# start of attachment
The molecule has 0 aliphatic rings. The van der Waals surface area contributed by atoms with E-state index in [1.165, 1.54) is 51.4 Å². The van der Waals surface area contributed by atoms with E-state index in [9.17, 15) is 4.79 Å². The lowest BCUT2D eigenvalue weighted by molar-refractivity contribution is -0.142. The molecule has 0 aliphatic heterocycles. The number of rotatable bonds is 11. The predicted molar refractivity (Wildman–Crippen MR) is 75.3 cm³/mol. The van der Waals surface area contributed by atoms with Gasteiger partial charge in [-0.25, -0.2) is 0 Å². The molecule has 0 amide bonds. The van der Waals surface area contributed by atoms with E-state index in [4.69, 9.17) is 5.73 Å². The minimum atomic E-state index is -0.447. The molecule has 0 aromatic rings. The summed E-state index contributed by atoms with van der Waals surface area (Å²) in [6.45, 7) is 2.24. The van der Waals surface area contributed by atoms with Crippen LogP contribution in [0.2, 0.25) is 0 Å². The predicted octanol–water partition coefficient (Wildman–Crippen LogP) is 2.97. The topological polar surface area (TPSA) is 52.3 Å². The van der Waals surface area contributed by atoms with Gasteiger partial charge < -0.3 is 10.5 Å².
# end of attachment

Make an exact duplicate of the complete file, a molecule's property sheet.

The molecule has 0 aliphatic rings. The van der Waals surface area contributed by atoms with E-state index in [1.165, 1.54) is 51.4 Å². The van der Waals surface area contributed by atoms with E-state index in [9.17, 15) is 4.79 Å². The lowest BCUT2D eigenvalue weighted by molar-refractivity contribution is -0.142. The molecule has 0 aliphatic heterocycles. The number of rotatable bonds is 11. The predicted molar refractivity (Wildman–Crippen MR) is 75.3 cm³/mol. The van der Waals surface area contributed by atoms with Gasteiger partial charge in [-0.25, -0.2) is 0 Å². The molecule has 0 amide bonds. The van der Waals surface area contributed by atoms with E-state index in [4.69, 9.17) is 5.73 Å². The minimum atomic E-state index is -0.447. The molecule has 0 aromatic rings. The summed E-state index contributed by atoms with van der Waals surface area (Å²) in [6.45, 7) is 2.24. The van der Waals surface area contributed by atoms with Crippen LogP contribution in [0.2, 0.25) is 0 Å². The predicted octanol–water partition coefficient (Wildman–Crippen LogP) is 2.97. The topological polar surface area (TPSA) is 52.3 Å². The van der Waals surface area contributed by atoms with Gasteiger partial charge < -0.3 is 10.5 Å².